The Cognitive Disorders Program at Barrow uses a mutlidisciplinary approach to assess and treat patients with disorders related to memory loss, dementia, Alzheimer’s disease and other cognitive problems. Barrow patients have access to a variety of clinical trials and medications while family members can utilize the hospital’s educational resources and support services. St. Joseph’s also operates the Huger Mercy Living Care Center, a 48-bed dementia care program in a homelike setting with around-the-clock-care. As part of the Arizona Alzheimer’s Consortium, Barrow provides:
- Sophisticated imaging and technology and expertise in functional and structural neuroimaging
- Outreach programs and educational opportunities to the community, particularly minority groups
- Basic and translational research leadership in the areas of normal and advanced aging
- Access to a large volume of neurological patients with varying diagnoses and demographic characteristics
Mayo Clinic is at the forefront of clinical practice and research in Alzheimer’s disease, offering a multi-disciplinary approach that involves a comprehensive evaluation of the patient’s disease and associated symptoms. Patients are treated by Mayo Clinic physicians with extensive experience in the diagnosis and treatment of Alzheimer’s disease, including neurologists, neuropsychologists, neuroradiologists,psychiatrists, sleep medicine and physical medicine specialists.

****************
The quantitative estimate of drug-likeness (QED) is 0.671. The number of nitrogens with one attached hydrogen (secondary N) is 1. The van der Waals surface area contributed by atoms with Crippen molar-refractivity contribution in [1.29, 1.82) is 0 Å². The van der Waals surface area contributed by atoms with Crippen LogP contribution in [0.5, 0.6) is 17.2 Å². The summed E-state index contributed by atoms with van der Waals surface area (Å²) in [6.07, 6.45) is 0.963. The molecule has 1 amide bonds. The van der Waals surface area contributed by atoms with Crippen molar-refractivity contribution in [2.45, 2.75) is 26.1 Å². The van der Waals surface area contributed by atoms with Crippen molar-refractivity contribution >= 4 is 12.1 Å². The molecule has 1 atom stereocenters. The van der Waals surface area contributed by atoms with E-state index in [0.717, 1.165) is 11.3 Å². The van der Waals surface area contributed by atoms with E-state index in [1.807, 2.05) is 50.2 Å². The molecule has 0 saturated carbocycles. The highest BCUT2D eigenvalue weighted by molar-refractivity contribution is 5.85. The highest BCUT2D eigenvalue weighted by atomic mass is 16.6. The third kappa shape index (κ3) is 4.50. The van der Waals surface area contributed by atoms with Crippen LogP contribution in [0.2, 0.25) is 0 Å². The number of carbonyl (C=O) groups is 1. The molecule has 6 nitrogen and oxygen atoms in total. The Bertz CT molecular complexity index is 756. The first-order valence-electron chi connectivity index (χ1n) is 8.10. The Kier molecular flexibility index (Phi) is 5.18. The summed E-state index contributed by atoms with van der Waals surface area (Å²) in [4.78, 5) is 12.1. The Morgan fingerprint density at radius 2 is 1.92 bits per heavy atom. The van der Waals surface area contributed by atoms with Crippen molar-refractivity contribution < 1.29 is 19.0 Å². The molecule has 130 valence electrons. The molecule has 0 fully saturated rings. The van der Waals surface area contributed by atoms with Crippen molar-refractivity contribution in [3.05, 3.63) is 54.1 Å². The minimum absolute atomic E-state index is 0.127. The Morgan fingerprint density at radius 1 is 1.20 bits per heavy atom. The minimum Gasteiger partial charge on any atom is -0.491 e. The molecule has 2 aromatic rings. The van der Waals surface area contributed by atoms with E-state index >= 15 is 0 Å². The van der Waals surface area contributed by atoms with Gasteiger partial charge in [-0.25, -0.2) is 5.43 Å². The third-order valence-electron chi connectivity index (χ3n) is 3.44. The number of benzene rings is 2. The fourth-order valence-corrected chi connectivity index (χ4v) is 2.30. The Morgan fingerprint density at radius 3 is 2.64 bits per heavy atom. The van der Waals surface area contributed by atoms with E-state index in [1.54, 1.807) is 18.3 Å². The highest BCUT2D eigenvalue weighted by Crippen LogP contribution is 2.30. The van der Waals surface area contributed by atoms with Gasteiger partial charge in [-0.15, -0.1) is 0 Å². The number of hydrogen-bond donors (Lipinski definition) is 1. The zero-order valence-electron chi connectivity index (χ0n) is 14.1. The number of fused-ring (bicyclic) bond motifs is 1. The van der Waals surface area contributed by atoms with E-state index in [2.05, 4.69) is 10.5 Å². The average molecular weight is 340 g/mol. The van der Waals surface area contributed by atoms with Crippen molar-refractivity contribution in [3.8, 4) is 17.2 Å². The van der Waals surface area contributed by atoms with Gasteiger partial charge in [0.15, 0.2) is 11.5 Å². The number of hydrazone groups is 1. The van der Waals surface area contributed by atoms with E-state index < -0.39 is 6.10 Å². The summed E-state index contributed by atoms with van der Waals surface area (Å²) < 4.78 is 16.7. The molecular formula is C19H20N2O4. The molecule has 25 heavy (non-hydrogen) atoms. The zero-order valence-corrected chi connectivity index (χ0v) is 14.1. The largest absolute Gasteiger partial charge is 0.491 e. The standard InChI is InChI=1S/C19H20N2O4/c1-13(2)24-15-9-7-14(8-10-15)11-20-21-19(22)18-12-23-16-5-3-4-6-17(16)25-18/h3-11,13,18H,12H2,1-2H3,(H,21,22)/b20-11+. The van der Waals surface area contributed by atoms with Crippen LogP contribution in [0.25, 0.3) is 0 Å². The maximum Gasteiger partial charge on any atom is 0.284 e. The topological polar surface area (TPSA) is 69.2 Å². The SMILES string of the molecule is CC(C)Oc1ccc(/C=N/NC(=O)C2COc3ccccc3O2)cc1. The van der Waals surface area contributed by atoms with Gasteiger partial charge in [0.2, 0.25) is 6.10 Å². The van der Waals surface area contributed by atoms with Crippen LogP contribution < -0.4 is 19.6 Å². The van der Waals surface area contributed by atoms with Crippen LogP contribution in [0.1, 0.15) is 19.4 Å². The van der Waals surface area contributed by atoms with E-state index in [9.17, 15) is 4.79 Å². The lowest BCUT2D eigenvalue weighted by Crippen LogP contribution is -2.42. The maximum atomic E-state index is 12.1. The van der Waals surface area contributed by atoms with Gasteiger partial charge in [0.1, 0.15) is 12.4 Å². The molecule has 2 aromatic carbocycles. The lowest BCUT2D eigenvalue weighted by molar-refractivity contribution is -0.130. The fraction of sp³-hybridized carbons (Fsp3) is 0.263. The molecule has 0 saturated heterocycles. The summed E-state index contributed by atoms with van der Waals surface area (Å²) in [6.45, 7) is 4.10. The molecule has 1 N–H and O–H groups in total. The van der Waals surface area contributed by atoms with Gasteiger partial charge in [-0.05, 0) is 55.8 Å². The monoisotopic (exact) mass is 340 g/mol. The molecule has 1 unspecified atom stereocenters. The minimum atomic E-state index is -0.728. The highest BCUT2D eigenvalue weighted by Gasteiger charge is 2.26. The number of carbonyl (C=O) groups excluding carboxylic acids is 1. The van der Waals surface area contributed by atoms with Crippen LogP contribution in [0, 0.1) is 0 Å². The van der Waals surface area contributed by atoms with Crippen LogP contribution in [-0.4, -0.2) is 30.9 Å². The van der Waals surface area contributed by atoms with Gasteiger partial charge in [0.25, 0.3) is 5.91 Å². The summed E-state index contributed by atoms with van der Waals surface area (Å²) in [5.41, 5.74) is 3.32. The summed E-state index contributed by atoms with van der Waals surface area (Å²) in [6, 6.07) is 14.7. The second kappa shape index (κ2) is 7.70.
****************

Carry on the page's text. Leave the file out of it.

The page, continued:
Treatment programs are tailored to each individual patient and take into account the patient’s and family’s needs while providing state-of-the-art care and access to new developments and appropriate clinical trials. As part of the Arizona Alzheimer’s Consortium, Mayo Clinic provides:
- Leadership in clinical neurology and patient care
- Expertise in cognitive assessment of patients
- Opportunities for patient and community participation in clinical and basic research
Banner Sun Health Research Institute
The institute now known as Banner Sun Health Research Institute was started in 1986 by its founding president and senior scientist Joseph Rogers PhD, who believed Sun City was exactly the right place to establish a world-class research center dedicated to diseases of aging.
With more than 100,000 residents over the age of 65 in the Sun City area, the community has offered a wealth of resources for researchers interested in aging.
The community also helped through charitable contributions as well as volunteering and participating in clinical studies and tissue donations.